Sound Technology and the American Cinema: Perception, Representation, Modernity

By James Lastra; John Belton | Go to book overview

ACKNOWLEDGMENTS

Like most projects, this book could not have been accomplished without the aid of many others in matters both large and small. From its first hesitant drafts in 1989, until its completion ten years later, this book has benefited from the wise counsel offered by friends, colleagues, and teachers in several different places and institutions. The earliest versions of the ideas set forth here were written at the University of Iowa. My debt to teachers and fellow students there is enormous. Professors Dudley Andrew, John Peters, Lauren Rabinovitz, and Steven Ungar all made valuable and irreplaceable contributions to its early growth, as did fellow students Charles O'Brien, Steve Wurtzler, Dana Benelli, Scott Curtis, Pieter Pereboom, Greg Easley, and James McLaughlin. I am grateful for the many enlightening conversations I have had during my many return trips to Iowa City since graduation, especially those with the members of the Sound Research Seminar.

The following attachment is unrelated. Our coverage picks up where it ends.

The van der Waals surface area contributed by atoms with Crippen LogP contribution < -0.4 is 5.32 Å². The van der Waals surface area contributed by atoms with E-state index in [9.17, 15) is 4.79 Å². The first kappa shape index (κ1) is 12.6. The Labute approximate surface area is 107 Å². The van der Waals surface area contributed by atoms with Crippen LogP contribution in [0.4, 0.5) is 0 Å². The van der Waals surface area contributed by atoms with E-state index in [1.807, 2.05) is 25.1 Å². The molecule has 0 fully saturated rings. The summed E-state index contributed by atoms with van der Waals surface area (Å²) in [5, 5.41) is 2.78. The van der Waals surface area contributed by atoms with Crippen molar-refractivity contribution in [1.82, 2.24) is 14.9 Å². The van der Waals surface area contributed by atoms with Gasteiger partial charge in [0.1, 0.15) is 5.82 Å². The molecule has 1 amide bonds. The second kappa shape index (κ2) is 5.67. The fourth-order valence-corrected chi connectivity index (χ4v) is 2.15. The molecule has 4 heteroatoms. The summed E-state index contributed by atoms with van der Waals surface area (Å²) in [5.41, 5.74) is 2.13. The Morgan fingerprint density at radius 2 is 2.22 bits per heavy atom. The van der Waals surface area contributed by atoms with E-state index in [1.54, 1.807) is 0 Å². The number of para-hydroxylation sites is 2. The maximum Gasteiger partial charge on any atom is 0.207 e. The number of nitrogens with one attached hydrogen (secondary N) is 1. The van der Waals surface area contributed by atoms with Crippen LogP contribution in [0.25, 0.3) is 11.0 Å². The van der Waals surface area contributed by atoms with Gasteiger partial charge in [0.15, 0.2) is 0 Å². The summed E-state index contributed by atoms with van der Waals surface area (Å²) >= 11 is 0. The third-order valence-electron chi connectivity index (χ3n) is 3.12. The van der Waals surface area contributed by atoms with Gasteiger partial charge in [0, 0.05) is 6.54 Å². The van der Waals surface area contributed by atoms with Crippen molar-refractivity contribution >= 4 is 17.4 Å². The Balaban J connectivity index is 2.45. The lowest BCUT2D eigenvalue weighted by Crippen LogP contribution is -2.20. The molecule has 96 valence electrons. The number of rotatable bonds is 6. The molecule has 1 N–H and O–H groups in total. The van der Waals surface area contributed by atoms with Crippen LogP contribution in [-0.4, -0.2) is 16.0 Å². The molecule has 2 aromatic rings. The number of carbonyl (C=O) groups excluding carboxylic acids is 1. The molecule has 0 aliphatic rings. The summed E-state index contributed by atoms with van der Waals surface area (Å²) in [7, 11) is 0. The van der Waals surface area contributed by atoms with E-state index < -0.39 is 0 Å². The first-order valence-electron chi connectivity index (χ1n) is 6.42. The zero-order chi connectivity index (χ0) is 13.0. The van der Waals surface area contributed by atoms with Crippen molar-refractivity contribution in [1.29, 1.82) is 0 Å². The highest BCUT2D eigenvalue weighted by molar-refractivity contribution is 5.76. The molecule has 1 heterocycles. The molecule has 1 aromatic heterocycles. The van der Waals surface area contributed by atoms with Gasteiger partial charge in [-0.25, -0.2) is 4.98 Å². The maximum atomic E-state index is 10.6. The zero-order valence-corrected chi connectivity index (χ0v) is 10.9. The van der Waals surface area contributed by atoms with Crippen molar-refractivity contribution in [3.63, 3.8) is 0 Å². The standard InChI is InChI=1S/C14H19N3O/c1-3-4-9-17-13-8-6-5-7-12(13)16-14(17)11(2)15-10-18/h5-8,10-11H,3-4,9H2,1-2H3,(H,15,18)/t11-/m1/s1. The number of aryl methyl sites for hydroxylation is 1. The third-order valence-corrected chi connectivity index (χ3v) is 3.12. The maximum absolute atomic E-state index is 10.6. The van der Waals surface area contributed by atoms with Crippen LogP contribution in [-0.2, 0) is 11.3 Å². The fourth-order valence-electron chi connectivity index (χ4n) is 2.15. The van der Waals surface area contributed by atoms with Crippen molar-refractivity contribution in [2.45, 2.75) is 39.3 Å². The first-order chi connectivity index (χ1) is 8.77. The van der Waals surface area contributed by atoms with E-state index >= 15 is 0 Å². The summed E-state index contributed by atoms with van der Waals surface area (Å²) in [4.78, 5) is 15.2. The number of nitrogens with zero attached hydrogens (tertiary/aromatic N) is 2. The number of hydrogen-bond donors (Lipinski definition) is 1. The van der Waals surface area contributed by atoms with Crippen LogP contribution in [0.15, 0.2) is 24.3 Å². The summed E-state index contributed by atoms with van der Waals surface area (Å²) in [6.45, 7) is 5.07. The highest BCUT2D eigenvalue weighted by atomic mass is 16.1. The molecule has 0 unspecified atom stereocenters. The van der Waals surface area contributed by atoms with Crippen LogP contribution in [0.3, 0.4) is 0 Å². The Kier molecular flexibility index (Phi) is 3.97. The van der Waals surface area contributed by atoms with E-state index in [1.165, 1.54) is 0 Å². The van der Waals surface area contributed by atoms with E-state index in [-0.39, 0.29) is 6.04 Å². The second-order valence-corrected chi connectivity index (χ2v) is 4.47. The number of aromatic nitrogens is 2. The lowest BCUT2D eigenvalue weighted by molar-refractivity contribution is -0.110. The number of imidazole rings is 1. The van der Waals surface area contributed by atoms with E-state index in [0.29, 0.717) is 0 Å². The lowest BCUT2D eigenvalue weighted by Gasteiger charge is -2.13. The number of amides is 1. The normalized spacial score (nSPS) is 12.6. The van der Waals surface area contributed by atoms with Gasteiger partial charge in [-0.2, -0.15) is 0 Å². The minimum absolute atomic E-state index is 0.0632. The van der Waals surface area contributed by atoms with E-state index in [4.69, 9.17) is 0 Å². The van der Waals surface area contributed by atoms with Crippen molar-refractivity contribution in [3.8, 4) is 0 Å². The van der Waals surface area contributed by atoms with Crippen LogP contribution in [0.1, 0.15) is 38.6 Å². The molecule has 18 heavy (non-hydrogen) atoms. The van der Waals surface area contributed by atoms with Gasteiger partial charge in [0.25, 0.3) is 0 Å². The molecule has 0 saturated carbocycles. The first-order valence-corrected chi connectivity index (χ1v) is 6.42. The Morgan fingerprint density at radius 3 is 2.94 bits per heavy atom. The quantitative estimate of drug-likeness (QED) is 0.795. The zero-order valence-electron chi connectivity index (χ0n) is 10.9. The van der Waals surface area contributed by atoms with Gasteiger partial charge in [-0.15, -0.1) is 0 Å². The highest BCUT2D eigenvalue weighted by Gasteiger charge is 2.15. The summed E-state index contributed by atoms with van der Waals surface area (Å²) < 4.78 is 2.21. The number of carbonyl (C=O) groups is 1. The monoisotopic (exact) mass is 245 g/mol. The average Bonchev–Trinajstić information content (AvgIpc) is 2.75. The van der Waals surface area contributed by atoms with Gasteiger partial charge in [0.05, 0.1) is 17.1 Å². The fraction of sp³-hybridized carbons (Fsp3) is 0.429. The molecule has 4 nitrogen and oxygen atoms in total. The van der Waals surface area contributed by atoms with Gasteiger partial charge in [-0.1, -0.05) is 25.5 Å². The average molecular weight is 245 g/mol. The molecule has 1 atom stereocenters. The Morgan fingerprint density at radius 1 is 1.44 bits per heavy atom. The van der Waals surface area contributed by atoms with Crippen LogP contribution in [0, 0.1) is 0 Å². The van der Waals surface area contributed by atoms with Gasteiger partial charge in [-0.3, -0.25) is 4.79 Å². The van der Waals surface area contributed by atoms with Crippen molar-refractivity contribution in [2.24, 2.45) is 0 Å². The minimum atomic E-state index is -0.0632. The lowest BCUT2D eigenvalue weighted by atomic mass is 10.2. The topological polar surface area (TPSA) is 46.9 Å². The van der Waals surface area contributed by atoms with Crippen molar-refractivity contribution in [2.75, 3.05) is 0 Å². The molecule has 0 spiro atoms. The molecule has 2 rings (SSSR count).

My greatest Iowa debt, however, is to Rick Altman, without whose camaraderie, insight, and constant intellectual challenges neither the dissertation nor the book would have been written. Rick's influence is evident on every page, and it would be a far poorer book were it not for his inspiration, his criticism, and, most of all, his friendship.

The Academy of Motion Picture Arts and Sciences and the Warner Bros. Archives at the University of Southern California aided my research immeasurably. I would especially like to thank Valentin Almendarez, Barbara Hall, Scott Curtis, and Stuart Eng for their kind, and usually crucial, assistance. The

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